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Short lets tax change this week just the first of many in 2024

Airbnb and other short let platforms are from this week required to send data on their clients’ earnings to HMRC.

And a property tax specialist says this could leave many casual landlords exposed - especially if their earnings are exceeding the Rent A Room threshold. 

And he warns that for many Britons who might be choosing to rent a room out to a lodger on a casual basis, they might not even be aware what tax they should pay or what to do if they exceed the threshold.


The Rent A Room tax exemption is automatically applied to anyone earning less than £7,500 from renting a furnished room in their home, which equates to charging £625 per month for a room or £144 a week. This is halved if the person shares the income with a partner or someone else.

Mike Parkes, technical director at GoSimpleTax, says: “Whilst renting out a room can be a great way to earn an extra income, it’s important for those acting as landlords - even on a casual basis - understand that they still need to pay tax on what they earn. 

“For many it will be an automatic exemption as they earn less than the Government’s threshold of £7,500. Yet many might not realise  they need to declare this income if it breaches the Government’s threshold of £7,500. This can be easy to do if you’re charging more than £625 per month, and many won’t realise that they need to be liable for tax and income payments to HMRC if they earn above the limit set by the Government.

“Putting money aside for tax can mean these landlords will be prepared for when they complete a self assessment tax return, which is due by January 31. Having control of finances, including paying tax and following HMRC guidance, is an important part of being a landlord and that also means being ready for the January 31 deadline.”

He continues: “It can seem daunting to pay tax if money isn’t set aside but there are always options. The first is to get an up to date calculation of what is owed and then to understand what you do have to put towards it. The next step is to speak to HMRC and discuss options like a payment plan, which can mean you pay the tax owed but across a feasible and manageable monthly payment plan.”

Meanwhile, potential changes to other property-related taxes continue to dominate debate as the New Year begins.

Sarah Coles, head of personal finance at business consultancy Hargreaves Lansdown, says: “The first tax cut of 2024 will hit next weekend, and there’s the chance it won’t be the last. With a Budget on March 6, and a general election looming, several cuts are thought to be in the running.”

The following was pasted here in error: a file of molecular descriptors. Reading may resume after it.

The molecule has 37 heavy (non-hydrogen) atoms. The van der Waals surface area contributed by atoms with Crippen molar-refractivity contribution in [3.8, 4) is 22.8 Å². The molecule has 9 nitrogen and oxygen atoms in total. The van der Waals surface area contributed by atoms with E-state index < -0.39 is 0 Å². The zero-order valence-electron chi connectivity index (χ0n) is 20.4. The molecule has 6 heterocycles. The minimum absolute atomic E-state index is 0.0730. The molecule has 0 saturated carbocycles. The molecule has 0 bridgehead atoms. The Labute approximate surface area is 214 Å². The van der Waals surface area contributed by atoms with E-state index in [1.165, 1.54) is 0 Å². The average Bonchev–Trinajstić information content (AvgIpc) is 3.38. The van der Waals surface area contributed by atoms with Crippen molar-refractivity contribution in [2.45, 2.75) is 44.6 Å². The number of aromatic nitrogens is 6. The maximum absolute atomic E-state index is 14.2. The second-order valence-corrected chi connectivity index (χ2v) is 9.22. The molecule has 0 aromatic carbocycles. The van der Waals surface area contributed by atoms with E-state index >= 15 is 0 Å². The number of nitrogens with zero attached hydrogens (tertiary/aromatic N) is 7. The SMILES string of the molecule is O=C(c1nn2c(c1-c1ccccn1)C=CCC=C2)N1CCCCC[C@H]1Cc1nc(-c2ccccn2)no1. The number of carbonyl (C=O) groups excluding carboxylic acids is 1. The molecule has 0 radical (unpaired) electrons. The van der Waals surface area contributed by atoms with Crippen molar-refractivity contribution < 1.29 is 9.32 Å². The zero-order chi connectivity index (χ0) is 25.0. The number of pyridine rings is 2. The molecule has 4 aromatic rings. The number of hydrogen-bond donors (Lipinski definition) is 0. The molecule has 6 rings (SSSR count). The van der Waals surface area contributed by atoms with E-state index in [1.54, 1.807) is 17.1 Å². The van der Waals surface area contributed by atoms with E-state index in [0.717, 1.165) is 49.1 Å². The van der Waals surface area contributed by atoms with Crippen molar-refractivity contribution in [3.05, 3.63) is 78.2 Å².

She is referring to the National Insurance cut: from 6 January, Class 1 NICs, which are paid on earnings between £12,570 and £50,270, will be cut by two per cent  from 12 to 10 per cent. It will cut £149 off the tax bill of someone earning £20,000, £349 for someone making £30,000, £549 for someone making £40,000, £749 for someone making £50,000 and £754 for anyone earning over the higher rate tax threshold.

Self-employed people will have to wait a little longer, but Class 2 National Insurance contributions will be axed altogether at the start of the new tax year in April, saving an average of £186 a year. The main rate of National Insurance contributions for self-employed people will also be cut by one percentage point, from nine to eight per cent. This applies to profits of between £12,570 and £50,270. This will cut an average of £117 in tax for basic rate taxpayers, £322 for those on the higher rate, and £358 for additional rate taxpayers.

In terms of the March Budget, Coles continues: “The inheritance tax rate could be cut to 20 per cent, which would be a popular idea among the growing number of people whose estates are set to breach the allowances. Without any changes, the percentage of estates set to pay the tax could rise from four to seven per cent by 2022/23. However, it’s not a progressive tax cut, and while it would improve the transfer of wealth to younger generations at the time of death, it would do nothing to encourage people to support their families with gifts during their lifetimes, when they may need it most.

“… Stamp Duty has also been considered for a potential cut. However, this is complicated by the fact that we’re currently in the middle of a temporary stamp duty cut - set to end in 2025. The government would have to consider making the cut permanent as part of the change, which would mean factoring more costs in. The government is also said to be considering alternative approaches to ease the path of first time buyers.”


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